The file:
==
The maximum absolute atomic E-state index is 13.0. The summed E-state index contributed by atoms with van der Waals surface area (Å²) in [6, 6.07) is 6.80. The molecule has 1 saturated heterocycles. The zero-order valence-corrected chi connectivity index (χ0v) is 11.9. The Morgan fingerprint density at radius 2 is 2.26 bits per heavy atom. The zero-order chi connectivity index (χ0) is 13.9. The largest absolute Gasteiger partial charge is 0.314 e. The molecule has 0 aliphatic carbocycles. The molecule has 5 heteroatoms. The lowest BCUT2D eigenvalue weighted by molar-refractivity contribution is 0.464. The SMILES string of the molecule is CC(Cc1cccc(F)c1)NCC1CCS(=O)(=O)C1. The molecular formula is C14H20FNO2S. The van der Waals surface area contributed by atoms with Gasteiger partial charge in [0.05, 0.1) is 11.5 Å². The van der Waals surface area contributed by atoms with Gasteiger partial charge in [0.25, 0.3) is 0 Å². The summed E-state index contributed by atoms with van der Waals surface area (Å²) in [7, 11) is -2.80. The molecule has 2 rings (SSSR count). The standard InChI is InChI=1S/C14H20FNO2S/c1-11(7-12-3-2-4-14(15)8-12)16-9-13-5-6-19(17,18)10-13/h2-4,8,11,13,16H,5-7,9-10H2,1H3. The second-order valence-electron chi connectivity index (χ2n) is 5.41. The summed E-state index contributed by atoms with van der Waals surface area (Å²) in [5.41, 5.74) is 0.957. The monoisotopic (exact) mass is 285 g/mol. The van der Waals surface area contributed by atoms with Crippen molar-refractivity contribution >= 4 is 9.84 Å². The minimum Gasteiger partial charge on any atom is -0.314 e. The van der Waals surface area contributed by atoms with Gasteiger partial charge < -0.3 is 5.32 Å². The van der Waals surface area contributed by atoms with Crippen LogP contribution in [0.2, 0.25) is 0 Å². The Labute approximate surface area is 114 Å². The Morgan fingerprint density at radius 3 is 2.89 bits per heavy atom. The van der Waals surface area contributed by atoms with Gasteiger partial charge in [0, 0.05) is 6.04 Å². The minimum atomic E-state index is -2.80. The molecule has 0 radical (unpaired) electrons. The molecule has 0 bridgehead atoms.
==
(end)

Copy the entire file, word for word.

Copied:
The maximum absolute atomic E-state index is 13.0. The summed E-state index contributed by atoms with van der Waals surface area (Å²) in [6, 6.07) is 6.80. The molecule has 1 saturated heterocycles. The zero-order valence-corrected chi connectivity index (χ0v) is 11.9. The Morgan fingerprint density at radius 2 is 2.26 bits per heavy atom. The zero-order chi connectivity index (χ0) is 13.9. The largest absolute Gasteiger partial charge is 0.314 e. The molecule has 0 aliphatic carbocycles. The molecule has 5 heteroatoms. The lowest BCUT2D eigenvalue weighted by molar-refractivity contribution is 0.464. The SMILES string of the molecule is CC(Cc1cccc(F)c1)NCC1CCS(=O)(=O)C1. The molecular formula is C14H20FNO2S. The van der Waals surface area contributed by atoms with Gasteiger partial charge in [0.05, 0.1) is 11.5 Å². The van der Waals surface area contributed by atoms with Gasteiger partial charge in [0.25, 0.3) is 0 Å². The summed E-state index contributed by atoms with van der Waals surface area (Å²) in [7, 11) is -2.80. The molecule has 2 rings (SSSR count). The standard InChI is InChI=1S/C14H20FNO2S/c1-11(7-12-3-2-4-14(15)8-12)16-9-13-5-6-19(17,18)10-13/h2-4,8,11,13,16H,5-7,9-10H2,1H3. The second-order valence-electron chi connectivity index (χ2n) is 5.41. The summed E-state index contributed by atoms with van der Waals surface area (Å²) in [5.41, 5.74) is 0.957. The monoisotopic (exact) mass is 285 g/mol. The van der Waals surface area contributed by atoms with Crippen molar-refractivity contribution >= 4 is 9.84 Å². The minimum Gasteiger partial charge on any atom is -0.314 e. The van der Waals surface area contributed by atoms with Gasteiger partial charge < -0.3 is 5.32 Å². The van der Waals surface area contributed by atoms with Crippen LogP contribution in [0.2, 0.25) is 0 Å². The Labute approximate surface area is 114 Å². The Morgan fingerprint density at radius 3 is 2.89 bits per heavy atom. The van der Waals surface area contributed by atoms with Gasteiger partial charge in [0, 0.05) is 6.04 Å². The minimum atomic E-state index is -2.80. The molecule has 0 radical (unpaired) electrons. The molecule has 0 bridgehead atoms.